Conflict is a fact of life and occurs for a variety of reasons, such as differing perspectives, priorities or solutions to a problem. Many believe that "misunderstanding is the cause of 90% of all conflict(link is external)." Irrespective of the actual percentage, a great deal of conflict does stem from misunderstandings.

According to the Cambridge Dictionary, “Misunderstanding is a failure to understand(link is external), or an argument resulting from the failure of two people or two sides to understand each other.”

Meanwhile, unless the level of conflict (hurt feelings) from a misunderstanding is such that it can be swept under the proverbial rug, it tends to fester if left unaddressed. Tragically, the discomfort associated with conflict is such that it is often left to fester.

Interestingly enough, many people love to quote, reference or base their arguments on scripture, but how often do people consider the following Biblical proverb?:  “The beginning of wisdom is this(link is external): Get wisdom. Though it cost all you have, get understanding."

To the extent that a conflict stems from a misunderstanding, as many do, it should be rectifiable through gleaning understanding. When people don’t make such an effort, is it because the discomfort involved makes doing so unaffordable?

Regardless, let’s assume that a misunderstanding didn’t lead to the conflict, or that the conflict is somehow unresolvable. Does that mean that a relationship of any type is somehow doomed?

According to John Gottman, a world-renowned relationship expert, not all conflicts can be resolved. “Unresolvable ‘perpetual’ problems exist even in the healthiest of relationships due to ‘lasting personality differences between partners.” Gottman has found that “only 31% of couples’ major areas of continuing disagreement(link is external) were about resolvable issues…. Sixty-nine percent of the time, couples conflicted about perpetual issues in the relationship that never get resolved. What mattered was not solving these problems but the affect around which they were discussed. The goal seemed to be to establish a dialogue with the perpetual problem [even differences in deeply held values] that communicated acceptance of the partner, humor, affection, even amusement, and active coping with the unresolvable problem rather than the condition of ‘gridlock.’”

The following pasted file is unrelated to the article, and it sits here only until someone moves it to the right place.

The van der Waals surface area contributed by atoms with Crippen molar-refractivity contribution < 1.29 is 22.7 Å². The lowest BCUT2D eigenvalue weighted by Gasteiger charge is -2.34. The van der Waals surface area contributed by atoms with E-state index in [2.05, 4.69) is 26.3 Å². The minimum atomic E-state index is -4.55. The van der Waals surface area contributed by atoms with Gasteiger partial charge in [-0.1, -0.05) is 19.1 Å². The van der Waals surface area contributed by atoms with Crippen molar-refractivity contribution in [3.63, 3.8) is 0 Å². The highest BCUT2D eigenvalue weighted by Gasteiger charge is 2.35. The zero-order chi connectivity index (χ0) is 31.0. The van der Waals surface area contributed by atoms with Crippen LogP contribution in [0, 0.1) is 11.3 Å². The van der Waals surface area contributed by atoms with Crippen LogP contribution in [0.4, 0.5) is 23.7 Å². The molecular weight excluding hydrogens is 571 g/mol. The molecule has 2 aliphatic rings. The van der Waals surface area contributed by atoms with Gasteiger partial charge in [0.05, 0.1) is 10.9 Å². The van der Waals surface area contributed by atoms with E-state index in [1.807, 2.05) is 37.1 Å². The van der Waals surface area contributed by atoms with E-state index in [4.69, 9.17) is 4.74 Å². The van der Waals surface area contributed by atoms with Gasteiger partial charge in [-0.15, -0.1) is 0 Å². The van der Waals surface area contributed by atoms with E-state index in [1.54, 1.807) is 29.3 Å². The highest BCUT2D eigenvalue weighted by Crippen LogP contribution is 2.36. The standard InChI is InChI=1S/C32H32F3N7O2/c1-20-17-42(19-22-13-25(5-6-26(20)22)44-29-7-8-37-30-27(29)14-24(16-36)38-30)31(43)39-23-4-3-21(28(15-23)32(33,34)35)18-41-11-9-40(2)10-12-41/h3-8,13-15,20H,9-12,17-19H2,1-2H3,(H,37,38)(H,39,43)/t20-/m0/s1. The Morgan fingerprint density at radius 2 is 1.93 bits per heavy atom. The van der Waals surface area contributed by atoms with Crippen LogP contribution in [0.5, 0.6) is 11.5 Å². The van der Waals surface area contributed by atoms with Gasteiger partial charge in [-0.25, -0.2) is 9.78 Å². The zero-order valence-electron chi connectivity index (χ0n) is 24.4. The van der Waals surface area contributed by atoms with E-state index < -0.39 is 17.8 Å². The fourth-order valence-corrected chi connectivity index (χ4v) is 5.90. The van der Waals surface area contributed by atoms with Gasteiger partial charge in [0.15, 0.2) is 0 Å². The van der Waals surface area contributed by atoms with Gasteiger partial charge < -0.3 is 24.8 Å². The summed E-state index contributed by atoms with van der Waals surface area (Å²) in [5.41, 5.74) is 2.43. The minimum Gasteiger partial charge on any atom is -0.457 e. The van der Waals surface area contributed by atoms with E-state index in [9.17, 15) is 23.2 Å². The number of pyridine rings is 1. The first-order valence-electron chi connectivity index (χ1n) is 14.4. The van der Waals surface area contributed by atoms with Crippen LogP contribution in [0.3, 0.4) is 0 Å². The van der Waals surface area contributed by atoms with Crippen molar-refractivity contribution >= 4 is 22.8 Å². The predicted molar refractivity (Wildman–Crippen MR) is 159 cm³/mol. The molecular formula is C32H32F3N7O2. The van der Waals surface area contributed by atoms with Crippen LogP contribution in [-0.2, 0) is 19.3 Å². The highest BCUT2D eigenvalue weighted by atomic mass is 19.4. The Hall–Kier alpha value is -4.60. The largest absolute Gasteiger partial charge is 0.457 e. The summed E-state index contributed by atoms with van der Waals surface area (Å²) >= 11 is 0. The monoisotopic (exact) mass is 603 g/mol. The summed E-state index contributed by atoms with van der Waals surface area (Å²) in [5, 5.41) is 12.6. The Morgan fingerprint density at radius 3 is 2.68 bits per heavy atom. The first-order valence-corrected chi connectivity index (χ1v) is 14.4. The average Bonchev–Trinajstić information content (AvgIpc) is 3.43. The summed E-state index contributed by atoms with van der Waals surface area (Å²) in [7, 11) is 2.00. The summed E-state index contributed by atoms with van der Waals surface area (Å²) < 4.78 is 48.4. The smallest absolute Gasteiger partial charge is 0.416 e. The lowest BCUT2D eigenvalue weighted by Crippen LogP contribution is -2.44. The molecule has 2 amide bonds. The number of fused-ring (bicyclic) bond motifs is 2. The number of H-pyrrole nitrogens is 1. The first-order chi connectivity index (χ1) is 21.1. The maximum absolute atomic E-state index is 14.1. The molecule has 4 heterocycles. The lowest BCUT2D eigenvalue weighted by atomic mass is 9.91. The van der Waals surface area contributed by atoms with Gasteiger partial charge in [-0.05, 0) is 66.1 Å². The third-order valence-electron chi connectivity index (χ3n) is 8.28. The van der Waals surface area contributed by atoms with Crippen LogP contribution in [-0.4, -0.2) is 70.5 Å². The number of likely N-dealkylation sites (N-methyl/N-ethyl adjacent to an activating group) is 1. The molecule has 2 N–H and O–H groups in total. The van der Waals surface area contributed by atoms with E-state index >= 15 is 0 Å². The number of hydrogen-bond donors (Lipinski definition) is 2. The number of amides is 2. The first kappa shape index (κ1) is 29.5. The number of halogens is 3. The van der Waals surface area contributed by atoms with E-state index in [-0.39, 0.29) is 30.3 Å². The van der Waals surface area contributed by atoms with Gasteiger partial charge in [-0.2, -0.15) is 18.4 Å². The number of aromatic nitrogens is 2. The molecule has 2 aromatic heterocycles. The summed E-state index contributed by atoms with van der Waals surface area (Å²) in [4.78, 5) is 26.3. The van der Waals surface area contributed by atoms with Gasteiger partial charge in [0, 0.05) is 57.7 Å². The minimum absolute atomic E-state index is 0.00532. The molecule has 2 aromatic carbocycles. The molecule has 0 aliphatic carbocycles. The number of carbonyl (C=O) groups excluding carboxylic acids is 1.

It would be a mistake to believe that this reality is somehow limited to marriages and relationships of a romantic nature, especially considering that Gottman’s research on couples relationships has been successfully applied to “relationships in the world of work(link is external).”

Returning to Gottman’s findings, it bears mentioning that words have meaning and it has long been recognized that the meaning of words influences human behavior(link is external). Notice the importance of dialogue in Gottman’s findings and the fact that he did not use the term “discussion” or “debate.”

In his groundbreaking book(link is external)The Fifth Discipline, Peter Senge makes a powerful distinction between dialogue and discussion: In a discussion, opposing views are presented and defended and the team searches for the best view to help make a team decision.  In a discussion, people want their own views to be accepted by the group.  The emphasis is on winning rather than on learning.

In dialogue, people freely and creatively explore issues, listen deeply to each other and suspend their own views in search of the truth.  People in dialogue have access to a larger pool of knowledge than any one person enjoys. The primary purpose is to enlarge ideas, not to diminish them.  It’s not about winning acceptance of a viewpoint, but exploring every option and agreeing to do what is right.

Dialogue helps teams to open closed subjects, remove blocks to communication and heal rifts.”

Kenneth Cloke makes a distinction between dialogues and debates as follows:

We can also distinguish dialogues from debates(link is external), which are simply two successive monologues pretending to be a dialogue. Debate defines issues and solutions adversarially, in ways that make them automatically unacceptable to the other side. Dialogue, on the other hand, as defined by Physicist David Bohm, is ‘a stream of meaning flowing among, through and between us.’

Dialogue defines issues and solutions collaboratively and searches for ways of making them acceptable to all parties. Debate is a circular process, in which opponents argue and disagree with each other and are more interested in demonstrating that they are right than they are in discovering the truth. In dialogue, truths emerge not from one side winning and the other losing, but from both sides explaining their different perspectives, identifying the meaning of their disagreements and searching for solutions that satisfy their underlying interests….

Another way of thinking of dialogue is to regard it as a learning process in which participants with diverse ideas, backgrounds and experiences try to understand not only what the other thinks that is different, but more importantly why they think that way, and what events and experiences led them to do so. Part of the power of dialogue is its encouragement of personal stories, life experiences, and the lessons people draw from them. These induce empathy in the listener and invite deeper levels of listening.”

Mark B. Baer, Esq. is a mediator, collaborative law practitioner, conflict resolution consultant, co-author of Putting Kids First in Divorce, and co-founder of Family Dynamics Assistance Center. He also regularly writes for the Huffington Post and Psychology Today.